Picache (the creditor) and petitioner (the debtor); and the third person, the respondent
(the assignee). Since petitioner never gave his consent to the assignment of credit, then
the subrogation of respondent in the rights of Ms. Picache as creditor by virtue of said
assignment is without force and effect.

This Court finds no merit in the present Petition.

Before proceeding to a discussion of the points raised by petitioner, this Court deems it
appropriate to emphasize that the findings of fact of the Court of Appeals and the RTC
in this case shall no longer be disturbed. It is axiomatic that this Court will not review,
much less reverse, the factual findings of the Court of Appeals, especially where, as in
this case, such findings coincide with those of the trial court, since this Court is not a
trier of facts.17

The jurisdiction of this Court in a Petition for Review on Certiorari under Rule 45 of the
Revised Rules of Court is limited to reviewing only errors of law, not of fact, unless it is
shown, inter alia, that: (a) the conclusion is grounded entirely on speculations, surmises
and conjectures; (b) the inference is manifestly mistaken, absurd and impossible; (c)
there is grave abuse of discretion; (d) the judgment is based on a misapplication of
facts; (e) the findings of fact of the trial court and the appellate court are contradicted by
the evidence on record and (f) the Court of Appeals went beyond the issues of the case
and its findings are contrary to the admissions of both parties.18 None of these
circumstances are present in the case at bar. After a perusal of the records, this Court
can only conclude that the factual findings of the Court of Appeals, affirming those of the
RTC, are amply supported by evidence and are, resultantly, conclusive on this Court.19

Therefore, the following facts are already beyond cavil: (1) petitioner obtained two loans
totaling P60,000.00 from Ms. Picache, for which he executed promissory notes, dated 9
November 1988 and 10 November 1988; (2) he failed to pay any of the said loans; (3)
Ms. Picache executed on 1 April 1989 an Assignment of Credit covering petitioner's
loans in favor of respondent for the consideration of P60,000.00; (4) petitioner had
knowledge of the assignment of credit; and (5) petitioner still failed to pay his
indebtedness despite repeated demands by respondent and its counsel. Petitioner's
persistent assertions that he never acquired any loan from Ms. Picache, or that he
signed the promissory notes in blank and under duress, deserve scant consideration.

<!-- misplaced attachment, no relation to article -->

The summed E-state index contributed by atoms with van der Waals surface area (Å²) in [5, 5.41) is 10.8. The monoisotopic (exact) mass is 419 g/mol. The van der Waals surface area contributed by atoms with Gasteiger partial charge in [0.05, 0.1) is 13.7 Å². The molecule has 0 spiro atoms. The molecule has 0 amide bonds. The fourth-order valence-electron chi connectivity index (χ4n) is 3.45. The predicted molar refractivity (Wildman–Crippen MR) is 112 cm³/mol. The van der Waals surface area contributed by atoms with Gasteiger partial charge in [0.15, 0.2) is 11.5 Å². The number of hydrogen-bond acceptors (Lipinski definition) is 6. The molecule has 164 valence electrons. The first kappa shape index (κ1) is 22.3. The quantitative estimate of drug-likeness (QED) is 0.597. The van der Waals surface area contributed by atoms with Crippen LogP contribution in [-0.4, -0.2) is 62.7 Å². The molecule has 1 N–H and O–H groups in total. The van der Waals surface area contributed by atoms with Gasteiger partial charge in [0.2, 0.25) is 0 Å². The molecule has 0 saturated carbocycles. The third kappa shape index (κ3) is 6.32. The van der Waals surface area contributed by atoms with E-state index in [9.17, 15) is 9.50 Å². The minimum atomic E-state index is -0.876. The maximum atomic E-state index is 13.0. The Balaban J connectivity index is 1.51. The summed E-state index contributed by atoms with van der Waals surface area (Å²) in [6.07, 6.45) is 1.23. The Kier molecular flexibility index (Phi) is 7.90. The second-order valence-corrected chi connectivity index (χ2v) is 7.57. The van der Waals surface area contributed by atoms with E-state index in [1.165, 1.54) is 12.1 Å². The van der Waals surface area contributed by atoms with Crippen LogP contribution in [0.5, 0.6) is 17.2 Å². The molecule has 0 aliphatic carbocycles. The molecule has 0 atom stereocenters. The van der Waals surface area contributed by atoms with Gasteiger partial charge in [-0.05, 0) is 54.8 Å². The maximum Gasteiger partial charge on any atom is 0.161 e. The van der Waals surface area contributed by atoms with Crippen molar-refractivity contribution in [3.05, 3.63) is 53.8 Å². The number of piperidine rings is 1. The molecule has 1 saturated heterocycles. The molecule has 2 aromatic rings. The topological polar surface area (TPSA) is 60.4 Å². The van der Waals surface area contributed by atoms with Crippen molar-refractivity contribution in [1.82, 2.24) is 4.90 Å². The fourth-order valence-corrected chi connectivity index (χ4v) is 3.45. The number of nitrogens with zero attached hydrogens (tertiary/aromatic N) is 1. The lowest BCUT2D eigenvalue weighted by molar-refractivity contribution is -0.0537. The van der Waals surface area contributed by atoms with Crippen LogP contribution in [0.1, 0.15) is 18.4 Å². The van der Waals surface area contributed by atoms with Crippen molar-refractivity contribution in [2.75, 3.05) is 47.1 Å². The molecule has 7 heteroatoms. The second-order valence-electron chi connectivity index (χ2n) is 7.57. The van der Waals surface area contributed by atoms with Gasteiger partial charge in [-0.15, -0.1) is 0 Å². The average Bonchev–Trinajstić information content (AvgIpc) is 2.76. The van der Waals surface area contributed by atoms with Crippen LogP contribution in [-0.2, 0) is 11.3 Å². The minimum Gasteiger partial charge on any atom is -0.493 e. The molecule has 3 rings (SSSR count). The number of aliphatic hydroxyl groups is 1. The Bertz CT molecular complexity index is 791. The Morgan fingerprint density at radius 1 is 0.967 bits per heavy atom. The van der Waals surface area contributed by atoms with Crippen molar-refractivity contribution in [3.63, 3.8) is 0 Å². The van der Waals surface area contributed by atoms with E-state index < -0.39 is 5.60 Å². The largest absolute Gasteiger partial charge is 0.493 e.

They were already found by both the Court of Appeals and the RTC to be implausible
and inconsistent with petitioner's own evidence.

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Now this Court turns to the questions of law raised by petitioner, all of which hinges on
the contention that a conventional subrogation occurred when Ms. Picache assigned the
debt, due her from the petitioner, to the respondent; and without petitioner's consent as
debtor, the said conventional subrogation should be deemed to be without force and
effect.

This Court cannot sustain petitioner's contention and hereby declares that the
transaction between Ms. Picache and respondent was an assignment of credit, not
conventional subrogation, and does not require petitioner's consent as debtor for its
validity and enforceability.

An assignment of credit has been defined as an agreement by virtue of which the owner
of a credit (known as the assignor), by a legal cause - such as sale, dation in payment
or exchange or donation - and without need of the debtor's consent, transfers that credit
and its accessory rights to another (known as the assignee), who acquires the power to
enforce it, to the same extent as the assignor could have enforced it against the
debtor.20

On the other hand, subrogation, by definition, is the transfer of all the rights of the
creditor to a third person, who substitutes him in all his rights. It may either be legal or
conventional. Legal subrogation is that which takes place without agreement but by
operation of law because of certain acts. Conventional subrogation is that which takes
place by agreement of parties.21

Although it may be said that the effect of the assignment of credit is to subrogate the
assignee in the rights of the original creditor, this Court still cannot definitively rule that
assignment of credit and conventional subrogation are one and the same.

A noted authority on civil law provided a discourse22 on the difference between these
two transactions, to wit –

Conventional Subrogation and Assignment of Credits. – In the Argentine

Civil Code, there is essentially no difference between conventional subrogation
and assignment of credit. The subrogation is merely the effect of the assignment.
In fact it is expressly provided (article 769) that conventional redemption shall be
governed by the provisions on assignment of credit.

Under our Code, however, conventional subrogation is not identical to
assignment of credit. In the former, the debtor's consent is necessary; in the
latter, it is not required. Subrogation extinguishes an obligation and gives rise to
a new one; assignment refers to the same right which passes from one person to
another. The nullity of an old obligation may be cured by subrogation, such that
the new obligation will be perfectly valid; but the nullity of an obligation is not
remedied by the assignment of the creditor's right to another. (Emphasis
supplied.)